Petros Kotzabasis was born in Komotini, a small town in north of Greece, where he has chosen to live. He has teaching photo, to the cultural club of students of Democritos University of Thrace, since 2007.The procedure of taking pictures has an affect on him, similar to psychoanalysis, as he says, he feels as if he is the one and only viewer of an act that takes place daily and his camera is the diary that captures, in this moving reality which surrounds us, pictures that only last for split seconds. Lines and shapes formed and get lost instantly, changing every minute and in this constant alteration and movement he works by isolating several instant expressions of real through this lens. A photo is a creation of the reality, in which there are not the spots of the world that he does not want to include in his picture. It' s the total of the thinks that the photographer has lived, others that he has read, listen or he has imagined. 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Here in Greece, you see, you are deemed a photographer if you are professionally involved with wedding photography or photojournalism.AAP: Where did you study photography?I haven’t actually studied photography; I am self-taught. I have come upon everything by looking up in books.AAP:Do you have a mentor?Strange though it may sound, I could regard as my “mentor” the distinguished Greek poet, Odysseas Elytis, Fernando Pessoa or Marcel Proust, as they help me find my way whenever I reach a deadlock.AAP: How long have you been a photographer?I became involved with photography in 1985 but in 1994 I reached a stalemate and for almost a decade I stopped photographing. I didn’t shoot a single photo. I couldn’t even lay my hands on the camera; not even on holidays when a tourist asked me to take a photo. Then a certain incident urged me to take it up again in 2004 and since then I keep on photographing on a daily basis. 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Camera, lens, digital, film?The gear that I use is rather simple; a digital camera-Canon 5D- and a 35mm/f1,4 lens. I am against using several kinds of gear that may give you more opportunities; I like putting limitations and making particular choices, as they render you less “garrulous” and more conscious.AAP: Do you spend a lot of time editing your images?Once I take a picture, I don’t spend so much time on it. At the end of the day I have a look at what I’ve shot and in very few minutes I sort out the one or ones that I am interested in. I always show the selected lot to a specific person who is not in any way involved with photography or any other form of art, but who I trust otherwise, and once I get their opinion, I make my final choice. 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Also, Robert Frank , Plossu , my compatriot, Economopoulos and many others.AAP: What advice would you give a young photographer?The most important thing for someone who is about to take up photography is to gain a deep insight into themselves; it’s this process of personal development and cultivation that will enable them to express themselves through photography and take photos that will be the real them and provoke the interest of others.AAP: What mistake should a young photographer avoid?When one sets out on this photographic trip, they browse through the internet and magazines and try to shoot at some point what they have seen. I consider this a great mistake since they are drifted away in an attempt to imitate and they are caught in a deadlock.AAP: An idea, a sentence, a project you would like to share?Since my intention is not to depict something specific or recount an event through my pictures, I couldn’t claim that I am currently working on some kind of project and once this is over, I’ll start with another one. The point is to decode what’s inside me and this “project” will be over once I am over with photography or once I am no longer alive.AAP: Your best memory has a photographer?What I find important, is that some say or write that one of my photos triggered a burst of emotion in them. I find this the most significant gift photography could grant me. AAP: Your worst souvenir has a photographer?Since I mainly photograph on the streets, the police have arrested me twice as a suspect. I believe these are my worst experiences as a photographer. AAP: If you could have taken the photographs of someone else who would it be?As I mentioned before, I love and admire the work of many photographers; thus, it would be impossible for me to pick one.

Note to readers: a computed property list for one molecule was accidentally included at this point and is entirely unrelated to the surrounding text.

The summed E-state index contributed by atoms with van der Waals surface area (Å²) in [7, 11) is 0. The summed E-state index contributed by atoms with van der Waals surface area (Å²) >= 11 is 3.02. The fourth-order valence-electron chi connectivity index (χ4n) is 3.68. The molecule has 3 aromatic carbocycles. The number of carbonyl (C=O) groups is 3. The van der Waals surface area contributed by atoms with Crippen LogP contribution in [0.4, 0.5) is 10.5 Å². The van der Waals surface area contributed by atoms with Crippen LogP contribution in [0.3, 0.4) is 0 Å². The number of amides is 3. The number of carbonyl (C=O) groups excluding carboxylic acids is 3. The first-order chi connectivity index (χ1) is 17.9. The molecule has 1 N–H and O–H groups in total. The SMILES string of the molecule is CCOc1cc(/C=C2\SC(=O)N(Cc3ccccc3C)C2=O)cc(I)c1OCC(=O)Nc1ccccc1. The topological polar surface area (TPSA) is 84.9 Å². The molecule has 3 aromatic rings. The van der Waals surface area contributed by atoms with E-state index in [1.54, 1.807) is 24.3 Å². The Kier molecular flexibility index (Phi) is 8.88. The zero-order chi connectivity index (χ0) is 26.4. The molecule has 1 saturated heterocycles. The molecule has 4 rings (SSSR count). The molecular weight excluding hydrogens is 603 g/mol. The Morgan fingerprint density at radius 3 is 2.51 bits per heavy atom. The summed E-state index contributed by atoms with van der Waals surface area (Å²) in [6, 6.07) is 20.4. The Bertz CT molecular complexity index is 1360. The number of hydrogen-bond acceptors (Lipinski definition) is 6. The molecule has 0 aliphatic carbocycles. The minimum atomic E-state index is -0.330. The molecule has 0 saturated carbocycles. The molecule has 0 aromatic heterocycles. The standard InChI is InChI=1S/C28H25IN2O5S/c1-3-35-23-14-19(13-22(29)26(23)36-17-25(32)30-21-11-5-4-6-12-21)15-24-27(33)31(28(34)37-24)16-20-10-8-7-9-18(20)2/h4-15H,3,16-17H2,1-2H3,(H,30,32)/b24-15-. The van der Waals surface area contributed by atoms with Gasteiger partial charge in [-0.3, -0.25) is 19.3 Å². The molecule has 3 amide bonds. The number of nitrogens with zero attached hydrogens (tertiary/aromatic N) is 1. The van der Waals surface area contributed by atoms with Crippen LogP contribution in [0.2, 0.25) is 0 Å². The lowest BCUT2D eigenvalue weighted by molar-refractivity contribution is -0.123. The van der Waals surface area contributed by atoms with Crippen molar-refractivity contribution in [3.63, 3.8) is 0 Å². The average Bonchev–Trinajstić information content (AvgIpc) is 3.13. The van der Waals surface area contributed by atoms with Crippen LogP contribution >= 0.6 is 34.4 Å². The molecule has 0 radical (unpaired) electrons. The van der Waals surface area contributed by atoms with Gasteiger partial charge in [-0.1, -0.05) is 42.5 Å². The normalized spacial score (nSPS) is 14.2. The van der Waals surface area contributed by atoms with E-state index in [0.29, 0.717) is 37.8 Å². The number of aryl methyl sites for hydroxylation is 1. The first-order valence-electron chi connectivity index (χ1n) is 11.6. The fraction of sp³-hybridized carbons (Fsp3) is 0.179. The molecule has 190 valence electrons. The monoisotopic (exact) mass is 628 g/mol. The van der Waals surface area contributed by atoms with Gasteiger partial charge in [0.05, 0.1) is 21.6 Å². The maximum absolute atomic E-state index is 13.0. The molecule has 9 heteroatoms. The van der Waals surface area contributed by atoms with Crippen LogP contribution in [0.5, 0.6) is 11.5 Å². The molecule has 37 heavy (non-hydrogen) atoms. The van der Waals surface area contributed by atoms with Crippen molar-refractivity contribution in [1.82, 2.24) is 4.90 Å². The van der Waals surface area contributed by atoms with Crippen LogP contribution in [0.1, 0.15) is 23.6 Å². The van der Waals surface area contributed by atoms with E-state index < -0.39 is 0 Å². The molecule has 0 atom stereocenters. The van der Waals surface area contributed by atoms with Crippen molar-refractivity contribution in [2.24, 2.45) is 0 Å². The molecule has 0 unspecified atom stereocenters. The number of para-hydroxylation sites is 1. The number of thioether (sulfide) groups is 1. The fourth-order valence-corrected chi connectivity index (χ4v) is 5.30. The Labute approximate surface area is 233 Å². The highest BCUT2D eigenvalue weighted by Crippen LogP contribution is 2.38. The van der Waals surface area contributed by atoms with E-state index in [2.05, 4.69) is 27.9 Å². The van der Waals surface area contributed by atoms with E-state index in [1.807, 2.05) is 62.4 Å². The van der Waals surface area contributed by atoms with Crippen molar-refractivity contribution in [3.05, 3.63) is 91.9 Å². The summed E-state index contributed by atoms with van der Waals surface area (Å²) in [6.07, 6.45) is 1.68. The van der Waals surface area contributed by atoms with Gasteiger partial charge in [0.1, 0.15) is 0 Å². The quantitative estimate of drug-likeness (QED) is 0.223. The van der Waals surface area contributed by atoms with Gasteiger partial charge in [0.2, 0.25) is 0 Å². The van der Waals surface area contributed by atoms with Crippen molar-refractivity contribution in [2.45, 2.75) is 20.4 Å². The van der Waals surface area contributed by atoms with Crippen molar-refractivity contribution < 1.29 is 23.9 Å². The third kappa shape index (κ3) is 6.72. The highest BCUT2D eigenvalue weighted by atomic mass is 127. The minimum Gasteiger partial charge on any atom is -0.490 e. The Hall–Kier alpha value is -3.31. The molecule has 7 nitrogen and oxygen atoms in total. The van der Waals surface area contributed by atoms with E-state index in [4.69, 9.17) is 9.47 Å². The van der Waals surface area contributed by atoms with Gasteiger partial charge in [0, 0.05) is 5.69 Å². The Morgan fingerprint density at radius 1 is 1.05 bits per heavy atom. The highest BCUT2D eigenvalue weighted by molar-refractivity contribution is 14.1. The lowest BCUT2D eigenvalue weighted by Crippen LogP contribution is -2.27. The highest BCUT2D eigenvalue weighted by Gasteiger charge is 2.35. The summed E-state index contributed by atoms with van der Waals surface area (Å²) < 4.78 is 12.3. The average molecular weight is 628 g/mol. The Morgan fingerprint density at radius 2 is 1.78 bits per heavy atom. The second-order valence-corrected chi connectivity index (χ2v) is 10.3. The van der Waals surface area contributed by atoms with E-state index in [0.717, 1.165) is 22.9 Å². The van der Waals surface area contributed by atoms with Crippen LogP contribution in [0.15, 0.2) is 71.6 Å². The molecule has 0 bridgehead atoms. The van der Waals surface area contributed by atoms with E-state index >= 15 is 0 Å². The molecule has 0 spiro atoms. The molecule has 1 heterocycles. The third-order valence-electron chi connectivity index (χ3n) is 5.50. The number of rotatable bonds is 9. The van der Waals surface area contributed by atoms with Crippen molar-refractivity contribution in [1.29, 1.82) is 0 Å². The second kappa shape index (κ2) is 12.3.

Manfred Baumann